Getting a job today is harder than ever for many people. The competition is greater and many don’t seem to distance their personal from professional lives when using social media. Is it really still a surprise that a manager Googles the name of candidates coming for interview before they sit in the office answering questions during an interview?
Displaying our lives online can be a benefit professionally, but can also create problems if you have too much information online – those drunken photos from a curry house may live to haunt you forever. A company CEO I know spent a long time trying to remove videos of him drunkenly singing Elvis songs on YouTube – because friends had uploaded the content and when potential customers searched for information on his company they all found images of the boss singing ‘Suspicious Minds.’
Even if you take care to not expose too much personal information online there can still be enormous hurdles. Many companies today still insist on a CV or resume, rather than the more progressive option of accepting something like a LinkedIn profile as a resume.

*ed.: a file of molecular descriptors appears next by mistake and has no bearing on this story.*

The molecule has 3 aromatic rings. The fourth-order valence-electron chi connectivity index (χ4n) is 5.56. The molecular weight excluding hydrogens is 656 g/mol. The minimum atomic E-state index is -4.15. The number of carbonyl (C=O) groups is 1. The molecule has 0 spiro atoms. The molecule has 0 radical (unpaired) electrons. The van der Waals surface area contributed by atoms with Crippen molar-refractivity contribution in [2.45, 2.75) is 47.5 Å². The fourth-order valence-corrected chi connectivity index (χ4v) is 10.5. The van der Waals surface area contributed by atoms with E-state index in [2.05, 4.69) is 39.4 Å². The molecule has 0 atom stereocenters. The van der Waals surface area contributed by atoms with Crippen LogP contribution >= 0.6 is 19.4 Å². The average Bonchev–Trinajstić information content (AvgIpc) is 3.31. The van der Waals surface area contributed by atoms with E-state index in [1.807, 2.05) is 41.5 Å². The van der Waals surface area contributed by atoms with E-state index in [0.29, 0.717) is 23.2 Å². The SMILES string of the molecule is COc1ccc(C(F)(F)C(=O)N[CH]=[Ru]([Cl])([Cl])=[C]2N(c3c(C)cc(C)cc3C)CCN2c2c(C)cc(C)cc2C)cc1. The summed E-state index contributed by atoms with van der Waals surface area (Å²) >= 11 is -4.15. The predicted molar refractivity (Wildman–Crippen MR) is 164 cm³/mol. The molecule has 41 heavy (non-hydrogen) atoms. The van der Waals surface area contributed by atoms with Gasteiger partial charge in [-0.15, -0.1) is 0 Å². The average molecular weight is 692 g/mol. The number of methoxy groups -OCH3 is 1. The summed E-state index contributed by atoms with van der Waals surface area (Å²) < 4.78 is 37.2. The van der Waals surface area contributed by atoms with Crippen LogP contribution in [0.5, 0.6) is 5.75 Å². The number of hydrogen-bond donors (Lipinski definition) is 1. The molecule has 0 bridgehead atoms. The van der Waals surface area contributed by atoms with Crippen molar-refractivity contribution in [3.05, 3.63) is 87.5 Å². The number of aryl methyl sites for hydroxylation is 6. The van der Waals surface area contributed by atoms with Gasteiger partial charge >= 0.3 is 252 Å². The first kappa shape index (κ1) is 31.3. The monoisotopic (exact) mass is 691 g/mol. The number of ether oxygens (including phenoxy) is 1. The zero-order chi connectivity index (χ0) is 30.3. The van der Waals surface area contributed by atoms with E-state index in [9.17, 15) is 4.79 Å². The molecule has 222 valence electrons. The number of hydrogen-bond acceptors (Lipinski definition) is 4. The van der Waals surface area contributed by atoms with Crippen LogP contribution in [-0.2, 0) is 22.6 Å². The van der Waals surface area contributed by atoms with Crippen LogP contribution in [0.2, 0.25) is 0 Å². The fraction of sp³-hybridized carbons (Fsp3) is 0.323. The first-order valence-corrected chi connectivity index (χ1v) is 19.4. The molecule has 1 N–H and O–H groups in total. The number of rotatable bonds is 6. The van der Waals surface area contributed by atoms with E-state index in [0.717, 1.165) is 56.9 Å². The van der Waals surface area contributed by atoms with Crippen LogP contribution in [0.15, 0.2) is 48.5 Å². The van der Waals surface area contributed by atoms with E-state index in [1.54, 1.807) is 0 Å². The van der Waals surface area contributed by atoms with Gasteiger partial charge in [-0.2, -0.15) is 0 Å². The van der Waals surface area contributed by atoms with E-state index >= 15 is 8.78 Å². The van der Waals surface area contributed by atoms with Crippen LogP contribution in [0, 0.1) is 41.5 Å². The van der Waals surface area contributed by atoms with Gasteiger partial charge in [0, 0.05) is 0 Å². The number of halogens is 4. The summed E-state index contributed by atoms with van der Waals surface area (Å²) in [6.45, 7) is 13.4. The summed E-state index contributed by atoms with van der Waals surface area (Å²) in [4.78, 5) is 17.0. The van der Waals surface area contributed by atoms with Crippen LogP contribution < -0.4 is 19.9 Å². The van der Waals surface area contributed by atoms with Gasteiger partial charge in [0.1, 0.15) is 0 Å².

Many people are just not used to writing about their work history, especially when still early on in their career. Writing a CV can be tough if you have no experience and tough if you have years of experience – what do you leave out?
This article in business magazine Forbes made me laugh though. It details examples of genuine CVs that include people who want the job because they want “to make a lot of dough” or using slang such as LOL throughout their work history.
Soon it will be normal to just release your online profile to a potential employer, but until that time it’s probably best to leave the LOL-speak to online chat – not a job application.
Photo by Mike Licht licensed under Creative Commons